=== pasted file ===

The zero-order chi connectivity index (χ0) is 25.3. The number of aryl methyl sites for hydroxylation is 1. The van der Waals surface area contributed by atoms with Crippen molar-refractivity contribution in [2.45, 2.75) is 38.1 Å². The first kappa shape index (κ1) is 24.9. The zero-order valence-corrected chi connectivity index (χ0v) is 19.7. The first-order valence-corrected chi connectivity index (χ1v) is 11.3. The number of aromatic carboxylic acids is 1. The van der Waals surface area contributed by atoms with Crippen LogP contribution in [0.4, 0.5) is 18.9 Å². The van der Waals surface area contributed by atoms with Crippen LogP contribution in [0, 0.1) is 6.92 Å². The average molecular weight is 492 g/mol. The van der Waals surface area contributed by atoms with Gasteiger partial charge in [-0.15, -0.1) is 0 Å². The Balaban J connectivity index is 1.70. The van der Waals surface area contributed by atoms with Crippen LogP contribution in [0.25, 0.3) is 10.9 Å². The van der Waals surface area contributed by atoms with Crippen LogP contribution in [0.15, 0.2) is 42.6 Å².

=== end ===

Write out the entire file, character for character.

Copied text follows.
The zero-order chi connectivity index (χ0) is 25.3. The number of aryl methyl sites for hydroxylation is 1. The van der Waals surface area contributed by atoms with Crippen molar-refractivity contribution in [2.45, 2.75) is 38.1 Å². The first kappa shape index (κ1) is 24.9. The zero-order valence-corrected chi connectivity index (χ0v) is 19.7. The first-order valence-corrected chi connectivity index (χ1v) is 11.3. The number of aromatic carboxylic acids is 1. The van der Waals surface area contributed by atoms with Crippen LogP contribution in [0.4, 0.5) is 18.9 Å². The van der Waals surface area contributed by atoms with Crippen LogP contribution in [0, 0.1) is 6.92 Å². The average molecular weight is 492 g/mol. The van der Waals surface area contributed by atoms with Gasteiger partial charge in [-0.15, -0.1) is 0 Å². The Balaban J connectivity index is 1.70. The van der Waals surface area contributed by atoms with Crippen LogP contribution in [0.25, 0.3) is 10.9 Å². The van der Waals surface area contributed by atoms with Crippen LogP contribution in [0.15, 0.2) is 42.6 Å².